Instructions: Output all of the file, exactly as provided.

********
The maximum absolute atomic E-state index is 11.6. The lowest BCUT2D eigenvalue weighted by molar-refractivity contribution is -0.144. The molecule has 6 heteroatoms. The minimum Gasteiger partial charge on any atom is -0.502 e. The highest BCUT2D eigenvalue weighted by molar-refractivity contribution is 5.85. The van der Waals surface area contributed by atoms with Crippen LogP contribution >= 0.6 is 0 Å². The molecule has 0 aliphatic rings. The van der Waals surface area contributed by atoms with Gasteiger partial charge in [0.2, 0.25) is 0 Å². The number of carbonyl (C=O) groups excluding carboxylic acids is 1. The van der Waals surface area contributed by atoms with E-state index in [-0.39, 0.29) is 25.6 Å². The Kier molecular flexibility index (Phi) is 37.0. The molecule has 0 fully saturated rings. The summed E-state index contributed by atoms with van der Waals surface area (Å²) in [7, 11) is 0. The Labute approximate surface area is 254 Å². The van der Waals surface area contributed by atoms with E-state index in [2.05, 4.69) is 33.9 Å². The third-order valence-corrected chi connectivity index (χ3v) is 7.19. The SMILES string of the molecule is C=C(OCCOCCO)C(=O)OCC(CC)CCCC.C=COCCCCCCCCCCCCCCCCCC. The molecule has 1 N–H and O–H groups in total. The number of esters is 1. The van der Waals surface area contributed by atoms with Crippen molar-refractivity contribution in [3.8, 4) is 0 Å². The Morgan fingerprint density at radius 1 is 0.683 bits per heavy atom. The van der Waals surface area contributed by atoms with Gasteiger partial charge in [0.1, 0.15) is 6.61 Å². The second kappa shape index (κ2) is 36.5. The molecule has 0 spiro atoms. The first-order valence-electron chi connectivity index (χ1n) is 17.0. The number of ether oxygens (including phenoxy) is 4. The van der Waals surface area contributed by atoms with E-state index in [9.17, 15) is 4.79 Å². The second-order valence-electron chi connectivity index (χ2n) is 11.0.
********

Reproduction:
The maximum absolute atomic E-state index is 11.6. The lowest BCUT2D eigenvalue weighted by molar-refractivity contribution is -0.144. The molecule has 6 heteroatoms. The minimum Gasteiger partial charge on any atom is -0.502 e. The highest BCUT2D eigenvalue weighted by molar-refractivity contribution is 5.85. The van der Waals surface area contributed by atoms with Crippen LogP contribution >= 0.6 is 0 Å². The molecule has 0 aliphatic rings. The van der Waals surface area contributed by atoms with Gasteiger partial charge in [0.2, 0.25) is 0 Å². The number of carbonyl (C=O) groups excluding carboxylic acids is 1. The van der Waals surface area contributed by atoms with E-state index in [-0.39, 0.29) is 25.6 Å². The Kier molecular flexibility index (Phi) is 37.0. The molecule has 0 fully saturated rings. The summed E-state index contributed by atoms with van der Waals surface area (Å²) in [7, 11) is 0. The Labute approximate surface area is 254 Å². The van der Waals surface area contributed by atoms with E-state index in [2.05, 4.69) is 33.9 Å². The third-order valence-corrected chi connectivity index (χ3v) is 7.19. The SMILES string of the molecule is C=C(OCCOCCO)C(=O)OCC(CC)CCCC.C=COCCCCCCCCCCCCCCCCCC. The molecule has 1 N–H and O–H groups in total. The number of esters is 1. The van der Waals surface area contributed by atoms with Crippen molar-refractivity contribution in [3.8, 4) is 0 Å². The Morgan fingerprint density at radius 1 is 0.683 bits per heavy atom. The van der Waals surface area contributed by atoms with Gasteiger partial charge in [0.1, 0.15) is 6.61 Å². The second kappa shape index (κ2) is 36.5. The molecule has 0 spiro atoms. The first-order valence-electron chi connectivity index (χ1n) is 17.0. The number of ether oxygens (including phenoxy) is 4. The van der Waals surface area contributed by atoms with E-state index in [9.17, 15) is 4.79 Å². The second-order valence-electron chi connectivity index (χ2n) is 11.0.